The Graham-Cassidy-Heller-Johnson ACA repeal bill is the most radical and most disruptive plan to reorder one-sixth of the U.S. economy, in no small part due to the rush to pass something, anything that would fulfill the 7-year Republican promise to “repeal and replace Obamacare” ahead of a critical Sept. 30 deadline this Saturday. On Oct. 1 a new fiscal year starts for the U.S. government, forcing the GOP to start over with the complex budget maneuvering that allows them to pass a bill with only 50 votes in the Senate rather than the 60 that are generally required.
The remarkably human and loving response to imperiled neighbors in Houston stands in stark contrast against the hateful racial ugliness that paraded through the streets of Charlottesville earlier in the month as angry white supremacists — KKK, Neo Nazis, “alt-right” members — marched publicly and proudly without sheets shouting anti-black and anti-Semitic assaults, and ultimately led to the death of Heather Heyer. The lighted torches, fear, hate, and violence of Charlottesville was such a shameful juxtaposition to the self-sacrificial love and service across racial lines that the disasters caused by Hurricanes Irma and Harvey evoked from people.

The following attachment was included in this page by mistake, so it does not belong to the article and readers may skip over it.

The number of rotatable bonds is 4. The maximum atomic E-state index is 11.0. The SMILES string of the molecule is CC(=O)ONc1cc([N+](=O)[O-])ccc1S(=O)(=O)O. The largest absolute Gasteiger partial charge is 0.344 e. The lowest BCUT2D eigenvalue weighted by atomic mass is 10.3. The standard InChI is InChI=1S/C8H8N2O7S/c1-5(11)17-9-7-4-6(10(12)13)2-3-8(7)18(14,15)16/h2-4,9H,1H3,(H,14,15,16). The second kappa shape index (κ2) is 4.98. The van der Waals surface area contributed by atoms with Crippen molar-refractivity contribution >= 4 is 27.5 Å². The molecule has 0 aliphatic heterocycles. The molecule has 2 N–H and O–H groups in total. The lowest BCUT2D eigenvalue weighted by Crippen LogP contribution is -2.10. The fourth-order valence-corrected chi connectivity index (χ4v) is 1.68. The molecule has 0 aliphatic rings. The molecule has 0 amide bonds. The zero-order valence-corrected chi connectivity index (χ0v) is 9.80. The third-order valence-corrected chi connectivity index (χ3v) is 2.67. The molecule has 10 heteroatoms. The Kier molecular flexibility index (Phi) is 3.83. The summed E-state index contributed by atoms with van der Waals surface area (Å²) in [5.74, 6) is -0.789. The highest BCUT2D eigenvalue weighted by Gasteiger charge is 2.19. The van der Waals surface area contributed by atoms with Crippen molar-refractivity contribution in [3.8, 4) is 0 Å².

Donald Trump’s fueling of racial fear and hate is being played out in our nation’s policies. Incredibly, Trump even justified the Arpaio pardon by saying it got high “ratings” from his constituency. He ran on a platform of anti-immigrant hostility — much like Arpaio — and his base is expecting him to deliver. And now 800,000 lives hang in the balance.
What now? Where do churches go from here? Here are five initial thoughts I would like to share, knowing the answer isn’t simple — it will take our collective discernment from the whole diversity of our churches to continue addressing our post-Charlottesville way forward.